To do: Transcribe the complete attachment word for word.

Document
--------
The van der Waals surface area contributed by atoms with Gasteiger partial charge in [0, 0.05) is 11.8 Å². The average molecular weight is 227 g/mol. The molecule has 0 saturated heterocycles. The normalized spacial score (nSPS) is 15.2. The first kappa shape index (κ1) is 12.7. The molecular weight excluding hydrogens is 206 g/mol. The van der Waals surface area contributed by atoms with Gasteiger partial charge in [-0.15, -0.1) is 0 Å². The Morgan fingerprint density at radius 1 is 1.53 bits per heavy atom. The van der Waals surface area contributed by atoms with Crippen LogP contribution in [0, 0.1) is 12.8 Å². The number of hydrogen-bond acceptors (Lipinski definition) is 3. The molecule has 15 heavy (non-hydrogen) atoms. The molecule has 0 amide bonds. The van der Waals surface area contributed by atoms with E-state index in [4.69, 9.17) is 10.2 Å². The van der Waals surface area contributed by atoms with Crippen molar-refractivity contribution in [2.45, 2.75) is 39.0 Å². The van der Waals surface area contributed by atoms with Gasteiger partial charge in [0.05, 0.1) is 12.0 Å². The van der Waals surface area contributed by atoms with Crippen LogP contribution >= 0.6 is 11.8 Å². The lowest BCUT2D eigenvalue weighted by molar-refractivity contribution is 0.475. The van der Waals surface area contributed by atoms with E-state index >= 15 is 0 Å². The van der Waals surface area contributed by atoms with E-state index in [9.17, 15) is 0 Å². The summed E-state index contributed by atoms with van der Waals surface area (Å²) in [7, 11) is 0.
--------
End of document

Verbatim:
The van der Waals surface area contributed by atoms with Gasteiger partial charge in [0, 0.05) is 11.8 Å². The average molecular weight is 227 g/mol. The molecule has 0 saturated heterocycles. The normalized spacial score (nSPS) is 15.2. The first kappa shape index (κ1) is 12.7. The molecular weight excluding hydrogens is 206 g/mol. The van der Waals surface area contributed by atoms with Gasteiger partial charge in [-0.15, -0.1) is 0 Å². The Morgan fingerprint density at radius 1 is 1.53 bits per heavy atom. The van der Waals surface area contributed by atoms with Crippen LogP contribution in [0, 0.1) is 12.8 Å². The number of hydrogen-bond acceptors (Lipinski definition) is 3. The molecule has 15 heavy (non-hydrogen) atoms. The molecule has 0 amide bonds. The van der Waals surface area contributed by atoms with E-state index in [4.69, 9.17) is 10.2 Å². The van der Waals surface area contributed by atoms with Crippen molar-refractivity contribution in [2.45, 2.75) is 39.0 Å². The van der Waals surface area contributed by atoms with Gasteiger partial charge in [0.05, 0.1) is 12.0 Å². The van der Waals surface area contributed by atoms with Crippen LogP contribution >= 0.6 is 11.8 Å². The lowest BCUT2D eigenvalue weighted by molar-refractivity contribution is 0.475. The van der Waals surface area contributed by atoms with E-state index >= 15 is 0 Å². The van der Waals surface area contributed by atoms with E-state index in [9.17, 15) is 0 Å². The summed E-state index contributed by atoms with van der Waals surface area (Å²) in [7, 11) is 0.